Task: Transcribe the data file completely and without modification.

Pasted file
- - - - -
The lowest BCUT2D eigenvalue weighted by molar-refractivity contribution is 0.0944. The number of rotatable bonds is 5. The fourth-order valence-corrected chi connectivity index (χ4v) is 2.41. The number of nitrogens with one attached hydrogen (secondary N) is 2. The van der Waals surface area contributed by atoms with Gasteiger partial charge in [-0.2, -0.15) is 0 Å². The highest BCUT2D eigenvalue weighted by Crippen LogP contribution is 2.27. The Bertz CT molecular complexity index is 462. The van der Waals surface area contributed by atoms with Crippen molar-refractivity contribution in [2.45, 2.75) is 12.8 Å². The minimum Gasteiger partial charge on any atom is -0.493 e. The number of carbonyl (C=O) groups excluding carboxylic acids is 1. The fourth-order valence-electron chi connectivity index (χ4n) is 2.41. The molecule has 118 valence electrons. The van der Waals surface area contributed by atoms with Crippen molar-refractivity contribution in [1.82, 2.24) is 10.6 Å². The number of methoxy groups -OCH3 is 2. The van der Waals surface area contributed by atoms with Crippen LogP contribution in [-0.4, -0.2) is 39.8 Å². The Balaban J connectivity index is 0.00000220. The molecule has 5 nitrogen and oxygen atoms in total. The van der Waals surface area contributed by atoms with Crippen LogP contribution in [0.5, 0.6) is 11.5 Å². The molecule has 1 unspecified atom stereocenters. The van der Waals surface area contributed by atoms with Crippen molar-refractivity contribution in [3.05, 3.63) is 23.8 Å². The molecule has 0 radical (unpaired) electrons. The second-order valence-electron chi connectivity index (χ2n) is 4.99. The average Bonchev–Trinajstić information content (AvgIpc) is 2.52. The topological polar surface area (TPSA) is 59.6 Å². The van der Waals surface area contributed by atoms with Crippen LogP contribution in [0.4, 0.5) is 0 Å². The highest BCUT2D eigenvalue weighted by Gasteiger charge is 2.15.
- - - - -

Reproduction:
The lowest BCUT2D eigenvalue weighted by molar-refractivity contribution is 0.0944. The number of rotatable bonds is 5. The fourth-order valence-corrected chi connectivity index (χ4v) is 2.41. The number of nitrogens with one attached hydrogen (secondary N) is 2. The van der Waals surface area contributed by atoms with Gasteiger partial charge in [-0.2, -0.15) is 0 Å². The highest BCUT2D eigenvalue weighted by Crippen LogP contribution is 2.27. The Bertz CT molecular complexity index is 462. The van der Waals surface area contributed by atoms with Crippen molar-refractivity contribution in [2.45, 2.75) is 12.8 Å². The minimum Gasteiger partial charge on any atom is -0.493 e. The number of carbonyl (C=O) groups excluding carboxylic acids is 1. The fourth-order valence-electron chi connectivity index (χ4n) is 2.41. The molecule has 118 valence electrons. The van der Waals surface area contributed by atoms with Crippen molar-refractivity contribution in [1.82, 2.24) is 10.6 Å². The number of methoxy groups -OCH3 is 2. The van der Waals surface area contributed by atoms with Crippen LogP contribution in [-0.4, -0.2) is 39.8 Å². The Balaban J connectivity index is 0.00000220. The molecule has 5 nitrogen and oxygen atoms in total. The van der Waals surface area contributed by atoms with Crippen LogP contribution in [0.5, 0.6) is 11.5 Å². The molecule has 1 unspecified atom stereocenters. The van der Waals surface area contributed by atoms with Crippen molar-refractivity contribution in [3.05, 3.63) is 23.8 Å². The molecule has 0 radical (unpaired) electrons. The second-order valence-electron chi connectivity index (χ2n) is 4.99. The average Bonchev–Trinajstić information content (AvgIpc) is 2.52. The topological polar surface area (TPSA) is 59.6 Å². The van der Waals surface area contributed by atoms with Crippen LogP contribution in [0.4, 0.5) is 0 Å². The highest BCUT2D eigenvalue weighted by Gasteiger charge is 2.15.